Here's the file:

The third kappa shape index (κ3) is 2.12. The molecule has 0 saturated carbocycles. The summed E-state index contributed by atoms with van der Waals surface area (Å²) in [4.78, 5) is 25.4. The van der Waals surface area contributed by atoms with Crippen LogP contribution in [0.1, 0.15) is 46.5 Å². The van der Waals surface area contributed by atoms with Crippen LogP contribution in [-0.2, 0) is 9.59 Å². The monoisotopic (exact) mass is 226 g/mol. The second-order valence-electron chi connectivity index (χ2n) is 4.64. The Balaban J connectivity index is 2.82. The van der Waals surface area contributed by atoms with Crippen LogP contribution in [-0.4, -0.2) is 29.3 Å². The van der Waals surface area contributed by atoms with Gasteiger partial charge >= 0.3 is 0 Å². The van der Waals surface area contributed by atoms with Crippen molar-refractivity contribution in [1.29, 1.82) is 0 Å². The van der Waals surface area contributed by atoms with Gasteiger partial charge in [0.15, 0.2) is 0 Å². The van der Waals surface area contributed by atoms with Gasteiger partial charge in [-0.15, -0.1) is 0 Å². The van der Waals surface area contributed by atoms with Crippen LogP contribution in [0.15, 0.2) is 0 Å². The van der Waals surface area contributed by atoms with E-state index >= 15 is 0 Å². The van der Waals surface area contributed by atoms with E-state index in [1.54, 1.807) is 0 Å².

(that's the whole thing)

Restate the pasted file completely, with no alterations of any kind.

The third kappa shape index (κ3) is 2.12. The molecule has 0 saturated carbocycles. The summed E-state index contributed by atoms with van der Waals surface area (Å²) in [4.78, 5) is 25.4. The van der Waals surface area contributed by atoms with Crippen LogP contribution in [0.1, 0.15) is 46.5 Å². The van der Waals surface area contributed by atoms with Crippen LogP contribution in [-0.2, 0) is 9.59 Å². The monoisotopic (exact) mass is 226 g/mol. The second-order valence-electron chi connectivity index (χ2n) is 4.64. The Balaban J connectivity index is 2.82. The van der Waals surface area contributed by atoms with Crippen LogP contribution in [-0.4, -0.2) is 29.3 Å². The van der Waals surface area contributed by atoms with Gasteiger partial charge >= 0.3 is 0 Å². The van der Waals surface area contributed by atoms with Crippen molar-refractivity contribution in [1.29, 1.82) is 0 Å². The van der Waals surface area contributed by atoms with Gasteiger partial charge in [0.15, 0.2) is 0 Å². The van der Waals surface area contributed by atoms with Gasteiger partial charge in [-0.15, -0.1) is 0 Å². The van der Waals surface area contributed by atoms with Crippen LogP contribution in [0.15, 0.2) is 0 Å². The van der Waals surface area contributed by atoms with E-state index >= 15 is 0 Å². The van der Waals surface area contributed by atoms with E-state index in [1.54, 1.807) is 0 Å².